The hotel we had booked had seemed like a fun idea the night before, it was kind of themed like an Indian palace. Certainly parts of it were nice and old-India opulent, but the room was tiny and poorly lit. Our double bed was two singles pushed together. It had a pool but it had a strange odour and bits floating in it. We pushed, determined to see some of this city. We went into the centre of town and walked through the market streets. Like Delhi, the smell of urine hung in the air. The markets had much of the same stuff and we didn’t really get what the fuss was about this city. If you saw it in pictures you might think otherwise, like when elephants walk down the road and monkeys run overhead on the buildings. But as I’ve said about India, it is all best at a distance. We retired to the hotel again. When we were back in the room we could smell something strange. At first we thought it was the water and then realised it was our clothes. Our clothes literally smelt of shit just from walking around.

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The following morning we set out for the Amer Fort, the main attraction of Jaipur. And I have to say this one was actually worth it. It’s an impressive building from the road and there are walls from the fort that extend across the mountains, looking something like the Great Wall of China.

The fort is reached by climbing the stairs/ramp up the mountainside, which can be done by walking or by riding an elephant. This was probably the only place in the world where I have ever had to wait for an elephant jam to clear.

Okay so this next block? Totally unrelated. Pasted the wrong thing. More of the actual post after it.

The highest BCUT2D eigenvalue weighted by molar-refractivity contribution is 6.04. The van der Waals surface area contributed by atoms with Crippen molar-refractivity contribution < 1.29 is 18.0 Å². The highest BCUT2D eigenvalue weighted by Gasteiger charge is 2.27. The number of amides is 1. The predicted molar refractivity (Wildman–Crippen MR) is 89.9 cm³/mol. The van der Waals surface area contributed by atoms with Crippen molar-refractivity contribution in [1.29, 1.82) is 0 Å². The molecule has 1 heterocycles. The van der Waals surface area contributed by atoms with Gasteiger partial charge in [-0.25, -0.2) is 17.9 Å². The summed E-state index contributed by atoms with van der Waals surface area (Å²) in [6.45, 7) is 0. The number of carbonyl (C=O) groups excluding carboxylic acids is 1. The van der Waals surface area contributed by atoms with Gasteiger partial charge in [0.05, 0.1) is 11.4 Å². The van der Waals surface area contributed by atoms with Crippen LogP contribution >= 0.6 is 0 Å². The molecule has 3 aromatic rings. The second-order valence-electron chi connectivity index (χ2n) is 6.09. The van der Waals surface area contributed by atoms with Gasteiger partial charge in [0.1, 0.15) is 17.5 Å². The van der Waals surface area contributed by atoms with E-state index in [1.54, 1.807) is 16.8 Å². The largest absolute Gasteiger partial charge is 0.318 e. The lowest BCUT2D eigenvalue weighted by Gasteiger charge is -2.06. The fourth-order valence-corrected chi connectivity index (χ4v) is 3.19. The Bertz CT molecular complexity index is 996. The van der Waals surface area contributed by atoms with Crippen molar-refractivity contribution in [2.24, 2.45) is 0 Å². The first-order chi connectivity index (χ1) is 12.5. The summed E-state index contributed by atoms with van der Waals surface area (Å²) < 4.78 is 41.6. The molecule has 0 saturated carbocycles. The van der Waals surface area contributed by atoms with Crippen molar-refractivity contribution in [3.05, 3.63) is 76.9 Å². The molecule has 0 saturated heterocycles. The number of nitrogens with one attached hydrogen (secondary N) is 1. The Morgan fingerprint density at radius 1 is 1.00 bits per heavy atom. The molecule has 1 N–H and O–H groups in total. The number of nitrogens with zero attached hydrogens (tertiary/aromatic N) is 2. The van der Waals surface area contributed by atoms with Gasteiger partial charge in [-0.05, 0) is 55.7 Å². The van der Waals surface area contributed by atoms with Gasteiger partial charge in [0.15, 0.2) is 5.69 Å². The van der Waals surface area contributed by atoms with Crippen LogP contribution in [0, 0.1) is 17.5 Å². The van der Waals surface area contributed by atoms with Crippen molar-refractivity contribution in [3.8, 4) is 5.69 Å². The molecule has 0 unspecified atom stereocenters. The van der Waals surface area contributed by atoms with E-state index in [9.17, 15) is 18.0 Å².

The elephants weren’t the only animal attractions. This three legged dog had no troubles jumping up on to the walls around the walkways, while another dog found itself hassled out by the monkeys around the building.

There was an open area where people milled around, but the main fort itself required a ticket. As per usual there was no big sign saying ‘tickets here’. There was a small metal sign tucked under a tree pointing to a ticket booth hidden away under one of the alcoves, but like the Taj Mahal it didn’t look legit. Anyway, we got our tickets and explored the fort. It was fun to walk around through the different rooms and hallways and to find some quite places where we could appreciate the view and the building away from the crowd. Chancey had an appalling coffee and I had an equally appalling lemonade before we returned to our driver back down the hill.

And that’s where we will leave Jaipur for now! I’ll save the drive to Agra for another post.